We conclude that the Washington Department of Corrections' (the " Department" or the " state" ) individualized, well-researched decision to designate discrete sex-based correctional officer categories was justified because sex is a bona-fide occupational qualification (" BFOQ" ) for those positions. The Union's thin evidentiary submissions--coupled with expert claims that were largely unsubstantiated or missed the point--failed to raise a material factual issue. Indeed, the startling statement by one of the Union's experts underscores the legitimacy of the state's efforts to combat sexual abuse: " Sexual abuse is present in all areas of our society. . .[F]emale inmates must be taught as part of the rehabilitation process to deal with all abusive staff: males and females . . ." The Department was well-justified in concluding that rampant abuse should not be an accepted part of prison life and taking steps to protect the welfare of inmates under its care. We affirm the district court's grant of summary judgment in favor of the Department.
The Department runs two women's prisons. The Washington Corrections Center for Women in Gig Harbor has a capacity of 738 inmates, although it is often overcrowded. That prison runs the gamut from minimum security facilities to housing for violent offenders and those with mental health issues. It also houses Washington's death row for female prisoners. The second facility is Mission Creek Corrections Center for Women in Belfair, a smaller minimum-security prison that houses around 300 inmates.
For decades, men dominated the ranks of prison guards, though neither party has provided precise figures. Facing a shortage of female guards in the late 1980s, state prison administrators began allowing male guards to perform random, clothed body searches--commonly known as pat searches--of the female inmates at Washington Corrections Center. Female inmates challenged these cross-gender searches as unconstitutional. The district court granted an injunction and halted the practice. Sitting en banc, we affirmed, concluding that cross-gender body searches inflict unnecessary and wanton pain on female inmates, many of whom have suffered a history of sexual abuse before incarceration, and, therefore, violate the Eighth Amendment. Jordan v. Gardner, 986 F.2d 1521, 1531 (9th Cir. 1993) (en banc). Under both Jordan and a later-enacted Washington law, female correctional officers must perform all non-emergency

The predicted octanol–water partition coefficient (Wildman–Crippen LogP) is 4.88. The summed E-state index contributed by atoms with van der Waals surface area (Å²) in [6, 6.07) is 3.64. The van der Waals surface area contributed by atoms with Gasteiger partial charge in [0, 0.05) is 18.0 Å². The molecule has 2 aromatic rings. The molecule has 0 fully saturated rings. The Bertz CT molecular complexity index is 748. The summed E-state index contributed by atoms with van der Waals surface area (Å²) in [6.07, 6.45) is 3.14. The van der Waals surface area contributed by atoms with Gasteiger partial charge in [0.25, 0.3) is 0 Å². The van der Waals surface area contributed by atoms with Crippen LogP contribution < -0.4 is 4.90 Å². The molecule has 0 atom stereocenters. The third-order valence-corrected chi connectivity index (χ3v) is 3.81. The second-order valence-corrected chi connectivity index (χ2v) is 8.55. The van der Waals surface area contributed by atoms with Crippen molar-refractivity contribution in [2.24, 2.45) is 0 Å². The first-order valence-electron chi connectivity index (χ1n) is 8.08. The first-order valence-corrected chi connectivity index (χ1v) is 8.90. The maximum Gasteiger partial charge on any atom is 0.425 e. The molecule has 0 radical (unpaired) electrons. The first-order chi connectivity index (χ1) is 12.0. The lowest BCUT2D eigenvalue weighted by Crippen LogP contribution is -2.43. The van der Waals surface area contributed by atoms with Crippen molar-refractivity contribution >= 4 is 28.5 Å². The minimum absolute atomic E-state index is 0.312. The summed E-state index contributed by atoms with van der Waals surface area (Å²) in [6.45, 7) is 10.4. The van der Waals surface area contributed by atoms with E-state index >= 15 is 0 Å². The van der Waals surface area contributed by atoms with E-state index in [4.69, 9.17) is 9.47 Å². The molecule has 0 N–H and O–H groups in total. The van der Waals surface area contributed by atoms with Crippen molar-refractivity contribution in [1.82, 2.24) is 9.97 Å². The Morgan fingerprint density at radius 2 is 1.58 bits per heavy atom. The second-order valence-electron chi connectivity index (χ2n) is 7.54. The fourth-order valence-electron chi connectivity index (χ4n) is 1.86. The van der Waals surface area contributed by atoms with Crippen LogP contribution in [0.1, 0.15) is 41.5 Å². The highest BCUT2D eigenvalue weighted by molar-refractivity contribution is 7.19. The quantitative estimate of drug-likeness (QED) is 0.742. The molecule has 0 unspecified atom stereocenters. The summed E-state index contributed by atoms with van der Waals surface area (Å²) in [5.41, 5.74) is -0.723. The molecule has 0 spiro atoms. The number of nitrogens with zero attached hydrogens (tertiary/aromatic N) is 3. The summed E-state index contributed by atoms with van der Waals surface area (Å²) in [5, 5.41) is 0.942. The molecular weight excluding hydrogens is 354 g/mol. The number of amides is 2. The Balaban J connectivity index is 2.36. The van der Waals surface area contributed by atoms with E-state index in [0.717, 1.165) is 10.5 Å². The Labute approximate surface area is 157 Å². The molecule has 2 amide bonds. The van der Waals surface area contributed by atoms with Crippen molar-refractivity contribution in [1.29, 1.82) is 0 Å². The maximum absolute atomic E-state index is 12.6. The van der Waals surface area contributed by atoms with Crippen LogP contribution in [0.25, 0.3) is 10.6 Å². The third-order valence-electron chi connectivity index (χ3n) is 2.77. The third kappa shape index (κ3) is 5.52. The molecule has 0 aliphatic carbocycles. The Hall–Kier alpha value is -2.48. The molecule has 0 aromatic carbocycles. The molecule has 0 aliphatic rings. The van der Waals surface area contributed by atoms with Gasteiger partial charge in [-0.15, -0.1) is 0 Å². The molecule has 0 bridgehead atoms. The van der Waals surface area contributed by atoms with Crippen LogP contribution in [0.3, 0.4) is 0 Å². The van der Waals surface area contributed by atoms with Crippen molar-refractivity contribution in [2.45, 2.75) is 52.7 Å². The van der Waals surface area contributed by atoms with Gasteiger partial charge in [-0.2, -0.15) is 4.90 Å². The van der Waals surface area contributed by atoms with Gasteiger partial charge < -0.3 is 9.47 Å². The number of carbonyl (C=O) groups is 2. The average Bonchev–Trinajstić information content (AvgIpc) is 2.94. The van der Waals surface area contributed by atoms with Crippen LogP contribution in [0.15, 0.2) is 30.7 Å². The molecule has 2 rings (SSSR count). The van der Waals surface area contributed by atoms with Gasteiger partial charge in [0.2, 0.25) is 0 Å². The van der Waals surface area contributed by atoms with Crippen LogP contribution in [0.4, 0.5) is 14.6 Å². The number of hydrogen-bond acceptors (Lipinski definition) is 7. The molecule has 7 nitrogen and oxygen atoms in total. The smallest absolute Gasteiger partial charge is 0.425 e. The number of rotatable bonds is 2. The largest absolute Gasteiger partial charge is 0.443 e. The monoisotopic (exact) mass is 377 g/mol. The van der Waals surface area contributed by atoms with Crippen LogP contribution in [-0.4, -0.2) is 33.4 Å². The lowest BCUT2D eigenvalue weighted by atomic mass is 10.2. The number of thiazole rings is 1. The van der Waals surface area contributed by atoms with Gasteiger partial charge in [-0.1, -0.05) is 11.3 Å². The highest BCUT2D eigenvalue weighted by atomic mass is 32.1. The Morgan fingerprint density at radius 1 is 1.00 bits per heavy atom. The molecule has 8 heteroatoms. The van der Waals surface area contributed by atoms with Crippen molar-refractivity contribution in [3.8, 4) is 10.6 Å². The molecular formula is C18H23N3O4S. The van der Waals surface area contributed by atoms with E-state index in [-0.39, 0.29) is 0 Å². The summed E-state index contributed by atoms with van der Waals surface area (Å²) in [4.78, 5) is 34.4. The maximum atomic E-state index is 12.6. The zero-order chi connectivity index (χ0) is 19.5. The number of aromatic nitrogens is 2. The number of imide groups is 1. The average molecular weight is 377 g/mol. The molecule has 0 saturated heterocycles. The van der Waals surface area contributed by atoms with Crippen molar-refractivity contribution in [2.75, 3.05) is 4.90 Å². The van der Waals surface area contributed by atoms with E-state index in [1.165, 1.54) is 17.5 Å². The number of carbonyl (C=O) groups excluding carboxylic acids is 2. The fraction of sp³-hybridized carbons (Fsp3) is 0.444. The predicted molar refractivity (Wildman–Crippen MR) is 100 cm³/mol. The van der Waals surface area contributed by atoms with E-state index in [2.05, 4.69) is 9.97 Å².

pat searches of female inmates. Wash. Rev. Code § 9.94A.631(2) (2012).
In the years following Jordan, the Department struggled with the challenges posed by having an overwhelmingly male workforce. In 1998, it asked the Washington Human Rights Commission (the " Commission" ) for an opinion on proposed correctional assignments reserved exclusively for female officers. The Commission did not favor the Department's approach at that time.
In 2003, Congress passed the Prison Rape Elimination Act, which included findings that, based upon experts' conservative estimates, 13% of prisoners had been sexually assaulted while in prison. See 42 U.S.C. § 15601. The legislation also noted that many instances of abuse go unreported and prison personnel were inadequately trained to deal with these issues. See id. § § 15601-09. Under the Act, the Department received a $1 million grant to hire two full-time employees to investigate sexual misconduct allegations in prisons.